When compared with placebo, melatonin given as premedication (as tablets or sublingually) probably reduces preoperative anxiety in adults (measured 50 to 120 minutes after administration), which is potentially clinically relevant. The effect of melatonin on postoperative anxiety compared to placebo (measured in the recovery room and six hours after surgery) was also evident but was much smaller, and the clinical relevance of this finding is uncertain. There was little or no difference in anxiety when melatonin was compared with benzodiazepines. Thus, melatonin may have a similar effect to benzodiazepines in reducing preoperative and postoperative anxiety in adults.
Anxiety in relation to surgery is a well-known problem. Melatonin offers an alternative treatment to benzodiazepines for ameliorating this condition in the preoperative and postoperative periods.
To assess the effects of melatonin on preoperative and postoperative anxiety compared to placebo or benzodiazepines.
We searched the following databases on 10 July 2020: CENTRAL, MEDLINE, Embase, CINAHL, and Web of Science. For ongoing trials and protocols, we searched clinicaltrials.gov and the World Health Organization (WHO) International Clinical Trials Registry Platform.
We included randomized, placebo-controlled or standard treatment-controlled (or both) studies that evaluated the effects of preoperatively administered melatonin on preoperative or postoperative anxiety. We included adult patients of both sexes (15 to 90 years of age) undergoing any kind of surgical procedure for which it was necessary to use general, regional, or topical anaesthesia.
One review author conducted data extraction in duplicate. Data extracted included information about study design, country of origin, number of participants and demographic details, type of surgery, type of anaesthesia, intervention and dosing regimens, preoperative anxiety outcome measures, and postoperative anxiety outcome measures.
We included 27 randomized controlled trials (RCTs), involving 2319 participants, that assessed melatonin for treating preoperative anxiety, postoperative anxiety, or both.
Twenty-four studies compared melatonin with placebo. Eleven studies compared melatonin to a benzodiazepine (seven studies with midazolam, three studies with alprazolam, and one study with oxazepam). Other comparators in a small number of studies were gabapentin, clonidine, and pregabalin.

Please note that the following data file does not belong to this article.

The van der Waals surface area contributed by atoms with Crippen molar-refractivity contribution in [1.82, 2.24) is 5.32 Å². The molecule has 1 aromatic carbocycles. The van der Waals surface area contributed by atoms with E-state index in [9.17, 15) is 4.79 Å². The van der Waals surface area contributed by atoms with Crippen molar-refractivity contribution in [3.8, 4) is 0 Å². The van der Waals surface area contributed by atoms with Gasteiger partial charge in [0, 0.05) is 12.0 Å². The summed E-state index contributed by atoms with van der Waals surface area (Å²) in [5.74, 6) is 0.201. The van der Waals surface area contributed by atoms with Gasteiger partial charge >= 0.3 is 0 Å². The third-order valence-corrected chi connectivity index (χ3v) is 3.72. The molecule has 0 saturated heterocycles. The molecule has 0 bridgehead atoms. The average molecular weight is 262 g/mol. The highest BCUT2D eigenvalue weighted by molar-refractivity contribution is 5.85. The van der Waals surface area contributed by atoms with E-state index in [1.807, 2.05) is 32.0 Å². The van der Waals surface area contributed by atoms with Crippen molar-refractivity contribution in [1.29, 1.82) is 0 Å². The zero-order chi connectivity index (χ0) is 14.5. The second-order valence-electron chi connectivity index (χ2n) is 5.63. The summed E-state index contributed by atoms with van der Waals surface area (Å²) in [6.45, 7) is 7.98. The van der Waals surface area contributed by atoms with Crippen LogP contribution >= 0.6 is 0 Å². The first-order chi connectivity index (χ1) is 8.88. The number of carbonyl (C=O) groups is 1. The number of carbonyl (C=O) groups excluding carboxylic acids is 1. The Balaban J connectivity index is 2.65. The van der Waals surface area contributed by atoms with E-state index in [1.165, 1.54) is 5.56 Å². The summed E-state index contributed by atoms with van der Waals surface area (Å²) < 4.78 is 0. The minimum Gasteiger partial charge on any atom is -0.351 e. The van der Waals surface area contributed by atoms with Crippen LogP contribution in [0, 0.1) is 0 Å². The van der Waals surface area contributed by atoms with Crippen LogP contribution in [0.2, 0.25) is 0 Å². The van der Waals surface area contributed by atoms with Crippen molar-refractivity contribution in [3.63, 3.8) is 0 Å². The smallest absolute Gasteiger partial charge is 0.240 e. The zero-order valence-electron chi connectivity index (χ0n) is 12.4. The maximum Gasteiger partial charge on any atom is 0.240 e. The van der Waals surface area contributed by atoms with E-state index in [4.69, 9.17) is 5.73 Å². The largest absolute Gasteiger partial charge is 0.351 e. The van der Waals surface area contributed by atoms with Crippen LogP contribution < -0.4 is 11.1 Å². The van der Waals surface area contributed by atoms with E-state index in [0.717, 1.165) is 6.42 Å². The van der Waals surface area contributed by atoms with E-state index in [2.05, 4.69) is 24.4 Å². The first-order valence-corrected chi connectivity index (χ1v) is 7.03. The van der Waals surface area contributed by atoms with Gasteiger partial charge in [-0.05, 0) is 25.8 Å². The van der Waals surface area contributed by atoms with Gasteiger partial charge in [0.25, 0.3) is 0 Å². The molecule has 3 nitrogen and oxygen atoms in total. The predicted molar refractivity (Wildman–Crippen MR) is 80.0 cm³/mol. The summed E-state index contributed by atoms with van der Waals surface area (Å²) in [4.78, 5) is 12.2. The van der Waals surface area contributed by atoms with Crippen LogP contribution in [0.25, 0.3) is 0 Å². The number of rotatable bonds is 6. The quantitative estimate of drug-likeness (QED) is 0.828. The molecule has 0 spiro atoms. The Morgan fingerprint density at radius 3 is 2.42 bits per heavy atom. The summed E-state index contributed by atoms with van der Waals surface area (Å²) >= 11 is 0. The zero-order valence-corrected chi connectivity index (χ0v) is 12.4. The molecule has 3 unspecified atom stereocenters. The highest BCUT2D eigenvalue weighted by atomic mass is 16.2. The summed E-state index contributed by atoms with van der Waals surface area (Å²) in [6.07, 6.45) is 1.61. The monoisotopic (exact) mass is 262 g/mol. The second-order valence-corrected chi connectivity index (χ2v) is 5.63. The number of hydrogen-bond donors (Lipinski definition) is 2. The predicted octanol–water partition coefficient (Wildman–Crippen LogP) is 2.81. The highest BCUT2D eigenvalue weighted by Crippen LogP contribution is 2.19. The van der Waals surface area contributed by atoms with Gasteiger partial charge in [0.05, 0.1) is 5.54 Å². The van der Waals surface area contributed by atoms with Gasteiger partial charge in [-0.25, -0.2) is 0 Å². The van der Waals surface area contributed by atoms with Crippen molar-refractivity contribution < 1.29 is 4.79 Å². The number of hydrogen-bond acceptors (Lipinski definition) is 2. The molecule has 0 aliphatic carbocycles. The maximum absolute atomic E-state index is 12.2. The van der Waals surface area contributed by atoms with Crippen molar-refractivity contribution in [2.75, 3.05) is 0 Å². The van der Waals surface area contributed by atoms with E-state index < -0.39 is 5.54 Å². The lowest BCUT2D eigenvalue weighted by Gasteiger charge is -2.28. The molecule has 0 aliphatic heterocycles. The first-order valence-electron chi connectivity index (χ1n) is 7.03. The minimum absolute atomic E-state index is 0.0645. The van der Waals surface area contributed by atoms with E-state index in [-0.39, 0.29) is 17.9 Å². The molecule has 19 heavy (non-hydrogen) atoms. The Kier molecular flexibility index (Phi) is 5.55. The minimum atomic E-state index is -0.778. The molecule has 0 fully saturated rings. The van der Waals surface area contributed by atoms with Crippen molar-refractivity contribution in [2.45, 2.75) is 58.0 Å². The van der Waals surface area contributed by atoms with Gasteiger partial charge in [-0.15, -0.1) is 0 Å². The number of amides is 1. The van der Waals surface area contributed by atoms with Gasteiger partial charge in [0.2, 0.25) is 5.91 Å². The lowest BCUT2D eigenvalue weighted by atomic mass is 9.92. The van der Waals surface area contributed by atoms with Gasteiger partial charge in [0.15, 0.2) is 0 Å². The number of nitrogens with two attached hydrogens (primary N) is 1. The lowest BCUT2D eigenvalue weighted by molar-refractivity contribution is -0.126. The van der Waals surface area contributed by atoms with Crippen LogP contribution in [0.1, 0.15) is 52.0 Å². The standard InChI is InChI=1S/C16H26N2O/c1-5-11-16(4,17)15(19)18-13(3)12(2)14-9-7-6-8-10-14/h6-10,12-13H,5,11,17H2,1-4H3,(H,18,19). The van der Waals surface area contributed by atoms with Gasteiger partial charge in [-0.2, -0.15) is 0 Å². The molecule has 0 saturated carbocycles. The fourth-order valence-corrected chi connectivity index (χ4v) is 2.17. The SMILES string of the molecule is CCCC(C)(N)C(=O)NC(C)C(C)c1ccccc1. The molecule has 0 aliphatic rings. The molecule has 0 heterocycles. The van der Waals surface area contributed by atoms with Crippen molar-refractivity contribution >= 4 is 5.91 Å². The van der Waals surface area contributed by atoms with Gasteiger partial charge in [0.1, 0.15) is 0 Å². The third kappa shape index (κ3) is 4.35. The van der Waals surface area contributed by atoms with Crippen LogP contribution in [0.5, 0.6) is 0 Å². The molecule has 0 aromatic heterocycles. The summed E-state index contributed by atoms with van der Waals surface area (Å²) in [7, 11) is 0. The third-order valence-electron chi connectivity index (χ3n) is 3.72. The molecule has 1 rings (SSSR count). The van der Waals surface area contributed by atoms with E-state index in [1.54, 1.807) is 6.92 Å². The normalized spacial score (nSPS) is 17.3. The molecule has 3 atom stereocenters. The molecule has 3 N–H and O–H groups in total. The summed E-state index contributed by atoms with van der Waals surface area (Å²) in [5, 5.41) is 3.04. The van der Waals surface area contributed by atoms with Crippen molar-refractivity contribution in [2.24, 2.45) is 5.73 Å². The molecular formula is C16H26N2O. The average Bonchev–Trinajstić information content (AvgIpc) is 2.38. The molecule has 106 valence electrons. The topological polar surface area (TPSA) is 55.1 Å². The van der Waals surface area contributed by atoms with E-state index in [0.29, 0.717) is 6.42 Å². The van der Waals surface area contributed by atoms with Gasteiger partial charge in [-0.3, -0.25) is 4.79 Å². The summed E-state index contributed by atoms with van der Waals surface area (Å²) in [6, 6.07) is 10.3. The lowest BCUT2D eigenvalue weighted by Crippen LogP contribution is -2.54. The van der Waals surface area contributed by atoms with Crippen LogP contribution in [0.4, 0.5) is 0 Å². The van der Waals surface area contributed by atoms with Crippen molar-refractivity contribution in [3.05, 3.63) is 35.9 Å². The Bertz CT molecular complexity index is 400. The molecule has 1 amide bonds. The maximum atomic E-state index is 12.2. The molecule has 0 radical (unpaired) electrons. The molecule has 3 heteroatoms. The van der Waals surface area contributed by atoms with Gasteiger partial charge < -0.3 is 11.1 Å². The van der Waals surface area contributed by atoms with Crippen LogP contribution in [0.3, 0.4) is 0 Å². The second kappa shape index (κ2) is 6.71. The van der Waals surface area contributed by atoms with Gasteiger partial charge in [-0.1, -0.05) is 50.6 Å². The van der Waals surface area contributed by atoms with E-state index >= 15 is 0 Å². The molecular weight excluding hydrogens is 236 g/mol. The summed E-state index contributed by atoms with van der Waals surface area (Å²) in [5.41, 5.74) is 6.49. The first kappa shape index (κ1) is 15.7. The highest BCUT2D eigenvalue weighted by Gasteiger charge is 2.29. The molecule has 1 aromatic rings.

No studies were judged to be at low risk of bias for all domains. Most studies were judged to be at unclear risk of bias overall. Eight studies were judged to be at high risk of bias in one or more domain, and thus, to be at high risk of bias overall.
Melatonin versus placebo
Melatonin probably results in a reduction in preoperative anxiety measured by a visual analogue scale (VAS, 0 to 100 mm) compared to placebo (mean difference (MD) -11.69, 95% confidence interval (CI) -13.80 to -9.59; 18 studies, 1264 participants; moderate-certainty evidence), based on a meta-analysis of 18 studies.
Melatonin may reduce immediate postoperative anxiety measured on a 0 to 100 mm VAS compared to placebo (MD -5.04, 95% CI -9.52 to -0.55; 7 studies, 524 participants; low-certainty evidence), and may reduce delayed postoperative anxiety measured six hours after surgery using the State-Trait Anxiety Inventory (STAI) (MD -5.31, 95% CI -8.78 to -1.84; 2 studies; 73 participants; low-certainty evidence).
Melatonin versus benzodiazepines (midazolam and alprazolam)
Melatonin probably results in little or no difference in preoperative anxiety measured on a 0 to 100 mm VAS (MD 0.78, 95% CI -2.02 to 3.58; 7 studies, 409 participants; moderate-certainty evidence) and there may be little or no difference in immediate postoperative anxiety (MD -2.12, 95% CI -4.61 to 0.36; 3 studies, 176 participants; low-certainty evidence).
Fourteen studies did not report on adverse events. Six studies specifically reported that no side effects were observed, and the remaining seven studies reported cases of nausea, sleepiness, dizziness, and headache; however, no serious adverse events were reported. Eleven studies measured psychomotor and cognitive function, or both, and in general, these studies found that benzodiazepines impaired psychomotor and cognitive function more than placebo and melatonin. Fourteen studies evaluated sedation and generally found that benzodiazepine caused the highest degree of sedation, but melatonin also showed sedative properties compared to placebo. Several studies did not report on adverse events; therefore, it is not possible to conclude with certainty, from the data on adverse effects collected in this review, that melatonin is better tolerated than benzodiazepines.